15. The hardest thing to accept about my new reality has been: the realization that I'll probably never be able to have kids. I was ADORABLE as a child. Told jokes like a champ. To deprive the world of tons of little Rachels running around? Tragic.
16. Something I never thought I could do with my illness that I did was: fall in love.
17. The commercials about my illness: Ha! Those don't exist.
18. Something I really miss doing since I was diagnosed is: Being stupid. Like, I miss running around making stupid videos and being energetic. I miss not hurting.
19. It was really hard to have to give up: All the things normal 18-21 year olds are doing.
20. A new hobby I have taken up since my diagnosis is: I don't have one? I tried to knit for awhile but it hurt my hands.
21. If I could have one day of feeling normal again I would: I wouldn't do A THING. I would just sit still and enjoy not hurting.
22. My illness has taught me: To trust yourself. If a doctor tells you that you're just dehydrated but you KNOW that that's not the real issue, don't give in.
23. Want to know a secret? One thing people say that gets under my skin is: When people get mad at me for talking about this. Really? You talk about football 24/7. Why? Because it's what consumes your life. WELL GUESS WHAT? THIS is what consumes my life. And it's a little more substantial than football, if I do say so myself. So get over it. We all have our issues. I can't help that yours is being an idiot. (Disclaimer: this is aimed at a few specific people. It's okay to love football.)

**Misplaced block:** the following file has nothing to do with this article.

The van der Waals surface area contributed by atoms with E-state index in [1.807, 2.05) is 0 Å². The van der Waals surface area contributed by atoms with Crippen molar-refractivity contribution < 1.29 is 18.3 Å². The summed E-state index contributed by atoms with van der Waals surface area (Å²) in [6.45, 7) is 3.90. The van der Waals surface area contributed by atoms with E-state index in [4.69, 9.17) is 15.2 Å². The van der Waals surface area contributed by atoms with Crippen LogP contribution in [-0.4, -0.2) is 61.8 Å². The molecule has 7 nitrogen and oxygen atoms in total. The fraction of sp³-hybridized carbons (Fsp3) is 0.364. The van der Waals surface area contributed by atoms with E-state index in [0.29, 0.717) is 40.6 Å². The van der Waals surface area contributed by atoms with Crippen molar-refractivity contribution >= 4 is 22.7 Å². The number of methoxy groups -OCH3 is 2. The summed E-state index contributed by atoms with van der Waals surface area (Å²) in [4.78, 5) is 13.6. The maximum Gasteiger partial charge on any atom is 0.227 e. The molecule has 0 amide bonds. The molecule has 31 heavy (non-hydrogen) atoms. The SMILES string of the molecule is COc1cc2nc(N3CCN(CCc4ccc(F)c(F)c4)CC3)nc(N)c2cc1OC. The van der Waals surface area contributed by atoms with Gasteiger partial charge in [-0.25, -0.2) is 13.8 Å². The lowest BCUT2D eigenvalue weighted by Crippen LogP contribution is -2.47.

24. But I love it when people: ask me questions about it and genuinely want to know.
25. My favorite motto, scripture, quote that gets me through tough times is: I have a playlist of songs to get me through the worst time. The title of this blog (A Brand New Set of Wings) is a Joe Purdy song from that playlist.
26. When someone is diagnosed I’d like to tell them: I'm having a rough year with it, so I'm probably not the most positive source of advice about this right now. I'd tell them...I hope you've had better luck than me! But seriously, I have no idea. I'd give them a list of doctors.
27. Something that has surprised me about living with an illness is: The extent to which most of my friends don't care. One time I was trying to explain to one friend why I couldn't go out to dinner and he said, "You're just complaining to complain." Really? Really? Well, you're just being a jerk to be a jerk.
Another thing that surprised me is just how many people are so much worse off than me. It's unbelievable that so many people feel worse than I do and have such worse things than I do. And have less chance of a good life than I do. It baffles me. And some of them are even better at handling life than I am! So proud of all of them, even if I've never met them.
28. The nicest thing someone did for me when I wasn’t feeling well was: That time when I was in the hospital and Evelyn, Amanda, Laura, and Lauren came to visit me and talked about sneaking me out to ride the tram. And we made creatures out of the latex gloves. I think it was Evelyn who made Lt. Dan from Forrest Gump. That really meant a lot. Not the Lt. Dan part. But just...coming to spend time with me. And not caring that I was unshowered and gross.
29. I’m involved with Invisible Illness Week because: Awareness? Lawwwd, I don't know. Seems like a good thing to do.
30. The fact that you read this list makes me feel: Grateful. You should let me know if you read this because it'd mean a lot. Big ups to you.